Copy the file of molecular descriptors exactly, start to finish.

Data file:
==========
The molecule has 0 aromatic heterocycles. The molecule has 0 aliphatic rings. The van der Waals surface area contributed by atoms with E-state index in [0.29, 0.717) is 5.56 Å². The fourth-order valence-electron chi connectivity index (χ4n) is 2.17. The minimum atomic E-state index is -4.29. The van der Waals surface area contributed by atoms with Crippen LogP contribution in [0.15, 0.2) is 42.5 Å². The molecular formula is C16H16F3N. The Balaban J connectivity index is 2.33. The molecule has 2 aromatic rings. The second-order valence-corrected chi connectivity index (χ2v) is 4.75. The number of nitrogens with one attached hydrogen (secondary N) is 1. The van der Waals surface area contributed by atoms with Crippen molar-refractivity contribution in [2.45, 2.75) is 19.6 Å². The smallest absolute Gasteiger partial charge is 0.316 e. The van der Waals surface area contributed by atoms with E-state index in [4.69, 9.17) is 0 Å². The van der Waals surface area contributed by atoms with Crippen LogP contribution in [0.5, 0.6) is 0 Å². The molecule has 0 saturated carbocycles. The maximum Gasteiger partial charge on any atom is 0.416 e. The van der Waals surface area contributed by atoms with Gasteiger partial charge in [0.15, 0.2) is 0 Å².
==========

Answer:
The molecule has 0 aromatic heterocycles. The molecule has 0 aliphatic rings. The van der Waals surface area contributed by atoms with E-state index in [0.29, 0.717) is 5.56 Å². The fourth-order valence-electron chi connectivity index (χ4n) is 2.17. The minimum atomic E-state index is -4.29. The van der Waals surface area contributed by atoms with Crippen LogP contribution in [0.15, 0.2) is 42.5 Å². The molecular formula is C16H16F3N. The Balaban J connectivity index is 2.33. The molecule has 2 aromatic rings. The second-order valence-corrected chi connectivity index (χ2v) is 4.75. The number of nitrogens with one attached hydrogen (secondary N) is 1. The van der Waals surface area contributed by atoms with Crippen molar-refractivity contribution in [2.45, 2.75) is 19.6 Å². The smallest absolute Gasteiger partial charge is 0.316 e. The van der Waals surface area contributed by atoms with E-state index in [4.69, 9.17) is 0 Å². The van der Waals surface area contributed by atoms with Crippen LogP contribution in [0.5, 0.6) is 0 Å². The molecule has 0 saturated carbocycles. The maximum Gasteiger partial charge on any atom is 0.416 e. The van der Waals surface area contributed by atoms with Gasteiger partial charge in [0.15, 0.2) is 0 Å².